Blu-ray Review: OCEAN HEAVEN
Jet Li plays Wang Xingchang, a middle aged widower with an autistic son. Before the film begins, Xingchang discovers that he is terminally ill and only has a little while to live, thus begins his quest to make sure that his son is taken care of properly when he's gone. It is a heart-rending thing to watch as Xingchang takes his son, Dafu, to everyone who has helped him in the past in his attempts to find Dafu a place to go when he is gone. He continually comes up empty handed when he learns that his son is too old for a foster home and too young for an old folks home. The idea of leaving his son alone tears at his soul, in some cases forcing his emotions to the breaking point when he tries to instruct Dafu to perform simple everyday tasks which he has trouble accomplishing.
As a father, and I've mentioned this before, there is nothing more important in my life than leaving my son better off than I was. I want him to be cared for and loved even when I'm gone, and I want to teach him to take care of himself. I can only imagine the turmoil than Xingchang goes through with not only leaving a son behind, but one who is largely incapable of caring for himself. Watching Xingchang's everyday struggles to not only care for his son, but also to prepare him for a life without his father, is a tough thing. There is a feeling as the film begins that Xingchang's reactions to his son's autism are over the top and antagonistic, but it becomes apparent rather quickly that he is simply scared, and his reactions and lashing out are a result of that fear that he won't finish Dafu's preparation in time, as if he could ever do enough.
Dafu is played with surprising aplomb by Wen Zhang, who overcomes the temptation to ham it up, and plays Dafu for the charming, gentle boy that he is. The film business is notorious for making a mockery of developmentally disabled people, but this performance was very impressive, almost as much as Jet Li's low key, and nearly unrecognizable, turn as Xingchang. These two characters play marvelously against one another, and the supporting cast is wise enough to mostly stay out of the way, as they are really just set dressing, and not much more. The performances help to make this film as remarkable as it is. Jet Li has been talking about retiring from wu xia films for a while, and that is a troubling thought to many of us, but he's shown with this film, and a few others in the past, like Unleashed (Danny the Dog), that he has some dramatic chops, and it is always nice to see that the people we've come to love probably won't embarrass themselves as they age.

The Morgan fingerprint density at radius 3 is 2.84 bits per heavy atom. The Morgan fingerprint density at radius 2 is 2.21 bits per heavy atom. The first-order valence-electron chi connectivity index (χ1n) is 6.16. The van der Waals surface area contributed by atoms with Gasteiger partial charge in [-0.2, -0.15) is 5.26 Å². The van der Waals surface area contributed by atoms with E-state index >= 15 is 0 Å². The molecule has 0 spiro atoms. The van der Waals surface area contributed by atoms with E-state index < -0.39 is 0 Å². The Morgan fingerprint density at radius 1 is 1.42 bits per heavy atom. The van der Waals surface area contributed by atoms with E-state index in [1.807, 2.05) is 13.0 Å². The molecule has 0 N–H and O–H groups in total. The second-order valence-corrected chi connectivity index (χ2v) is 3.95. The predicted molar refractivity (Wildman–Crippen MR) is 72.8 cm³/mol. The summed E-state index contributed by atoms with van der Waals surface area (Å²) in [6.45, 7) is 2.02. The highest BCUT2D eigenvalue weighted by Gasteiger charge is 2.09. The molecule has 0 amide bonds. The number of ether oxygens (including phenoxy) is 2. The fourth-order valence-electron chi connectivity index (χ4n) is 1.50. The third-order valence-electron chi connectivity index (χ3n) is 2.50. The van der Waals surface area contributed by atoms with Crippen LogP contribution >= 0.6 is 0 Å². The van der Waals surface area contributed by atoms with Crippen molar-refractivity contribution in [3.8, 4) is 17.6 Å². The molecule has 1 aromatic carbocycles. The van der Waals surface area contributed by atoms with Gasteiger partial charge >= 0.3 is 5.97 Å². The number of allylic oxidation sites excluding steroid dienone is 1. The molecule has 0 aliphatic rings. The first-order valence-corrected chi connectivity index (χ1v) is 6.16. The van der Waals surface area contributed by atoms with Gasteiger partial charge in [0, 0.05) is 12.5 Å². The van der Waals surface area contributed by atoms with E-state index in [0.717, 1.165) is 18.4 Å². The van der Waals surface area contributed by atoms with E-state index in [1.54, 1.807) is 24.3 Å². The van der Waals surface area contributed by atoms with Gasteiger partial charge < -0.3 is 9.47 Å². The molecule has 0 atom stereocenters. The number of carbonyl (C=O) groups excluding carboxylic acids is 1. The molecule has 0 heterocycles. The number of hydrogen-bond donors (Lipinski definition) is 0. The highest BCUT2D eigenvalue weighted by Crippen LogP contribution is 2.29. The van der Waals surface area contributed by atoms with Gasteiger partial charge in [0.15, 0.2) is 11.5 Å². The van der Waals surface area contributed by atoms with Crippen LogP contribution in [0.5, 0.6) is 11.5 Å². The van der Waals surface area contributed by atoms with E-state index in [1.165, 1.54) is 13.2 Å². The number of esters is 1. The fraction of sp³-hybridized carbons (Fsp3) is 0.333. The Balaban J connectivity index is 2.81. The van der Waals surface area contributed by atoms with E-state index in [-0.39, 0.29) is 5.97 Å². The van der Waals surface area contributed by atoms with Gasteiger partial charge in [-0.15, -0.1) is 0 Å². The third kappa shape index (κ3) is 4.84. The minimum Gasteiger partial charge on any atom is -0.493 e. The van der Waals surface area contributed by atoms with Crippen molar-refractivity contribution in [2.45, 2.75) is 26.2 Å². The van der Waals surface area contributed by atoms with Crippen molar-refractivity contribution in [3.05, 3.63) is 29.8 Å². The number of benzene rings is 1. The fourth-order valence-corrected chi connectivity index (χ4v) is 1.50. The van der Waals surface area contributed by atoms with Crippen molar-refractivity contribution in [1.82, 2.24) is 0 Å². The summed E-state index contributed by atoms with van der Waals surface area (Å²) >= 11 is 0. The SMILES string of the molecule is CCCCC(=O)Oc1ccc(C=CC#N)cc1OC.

My initial impulse upon reading the synopsis for this film and listening to some of the reviews was the dismiss it, however, I feel that my own personal experiences have helped it to reach me in exactly the way it was intended. This goddamned movie pushes every one of my goddamned buttons about being a father and what it means to prepare a son for life, only in this case, that preparation is far more compressed, and the end far more real. Ocean Heaven isn't for everyone, and it really isn't the type of Chinese film we usually spend a lot of time on, but if you don't mind a bit of melodrama and tear-jerking, I think there is something to be gained from this film. If you have some kind of idea what you're going into, this can be a very humbling experience in a good way. Recommended.
Well Go USA's track record is pretty damned good, and this disc won't upset that streak. The film isn't particularly flashy, but it looks good. One thing I was surprised to notice in the credits was that it was shot by Christopher Doyle (Chungking Express, Underwater Love, Etc...) but it looks nothing like any Doyle film I've seen. The photography is rather flat and unmemorable, apart from an opening sequence underwater, but I suppose it works for the film. The audio is similarly unremarkable, there is no action to speak of, but the audio is nice and clear and the dialogue is easily audible, so thumbs up on that.
There is only one significant extra on the disc, and that is a brief making of segment. This shares about fifteen minutes of behind the scenes footage mixed in with interviews of Jet Li, Wen Zhang, and director Xue Xiaolu. Nothing earth-shattering, but nice to get their voices heard on why the film exists, and apparently it was a long time in the making, a passion project for the director, and it certainly feels that way.
I really connected with Ocean Heaven, though I can see it not being for everyone. In fact, our man in Hong Kong, James Marsh, told me that he didn't like it at all. I think it's because he has no soul, but whatever, this is my review, and I recommend it for someone looking for a break from kicks to the face every once in a while.